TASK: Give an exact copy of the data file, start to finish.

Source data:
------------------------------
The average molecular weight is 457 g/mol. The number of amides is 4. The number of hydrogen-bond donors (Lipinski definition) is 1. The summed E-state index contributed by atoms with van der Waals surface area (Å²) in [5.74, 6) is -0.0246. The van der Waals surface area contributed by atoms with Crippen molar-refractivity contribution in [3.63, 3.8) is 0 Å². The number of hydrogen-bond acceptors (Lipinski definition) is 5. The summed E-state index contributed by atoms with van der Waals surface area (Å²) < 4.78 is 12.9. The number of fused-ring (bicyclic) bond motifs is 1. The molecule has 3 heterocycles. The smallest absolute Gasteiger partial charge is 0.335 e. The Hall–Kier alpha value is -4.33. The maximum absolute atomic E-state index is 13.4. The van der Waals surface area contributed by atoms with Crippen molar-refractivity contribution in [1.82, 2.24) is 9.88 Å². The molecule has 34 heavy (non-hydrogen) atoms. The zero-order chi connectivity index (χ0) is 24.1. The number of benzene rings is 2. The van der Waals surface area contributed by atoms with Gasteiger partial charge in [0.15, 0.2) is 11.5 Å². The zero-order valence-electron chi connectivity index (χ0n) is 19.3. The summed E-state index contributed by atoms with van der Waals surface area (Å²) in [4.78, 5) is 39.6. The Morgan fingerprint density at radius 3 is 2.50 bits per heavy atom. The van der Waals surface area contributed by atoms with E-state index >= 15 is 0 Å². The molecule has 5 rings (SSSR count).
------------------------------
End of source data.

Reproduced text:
The average molecular weight is 457 g/mol. The number of amides is 4. The number of hydrogen-bond donors (Lipinski definition) is 1. The summed E-state index contributed by atoms with van der Waals surface area (Å²) in [5.74, 6) is -0.0246. The van der Waals surface area contributed by atoms with Crippen molar-refractivity contribution in [3.63, 3.8) is 0 Å². The number of hydrogen-bond acceptors (Lipinski definition) is 5. The summed E-state index contributed by atoms with van der Waals surface area (Å²) < 4.78 is 12.9. The number of fused-ring (bicyclic) bond motifs is 1. The molecule has 3 heterocycles. The smallest absolute Gasteiger partial charge is 0.335 e. The Hall–Kier alpha value is -4.33. The maximum absolute atomic E-state index is 13.4. The van der Waals surface area contributed by atoms with Crippen molar-refractivity contribution in [1.82, 2.24) is 9.88 Å². The molecule has 34 heavy (non-hydrogen) atoms. The zero-order chi connectivity index (χ0) is 24.1. The number of benzene rings is 2. The van der Waals surface area contributed by atoms with Gasteiger partial charge in [0.15, 0.2) is 11.5 Å². The zero-order valence-electron chi connectivity index (χ0n) is 19.3. The summed E-state index contributed by atoms with van der Waals surface area (Å²) in [4.78, 5) is 39.6. The Morgan fingerprint density at radius 3 is 2.50 bits per heavy atom. The van der Waals surface area contributed by atoms with E-state index >= 15 is 0 Å². The molecule has 5 rings (SSSR count).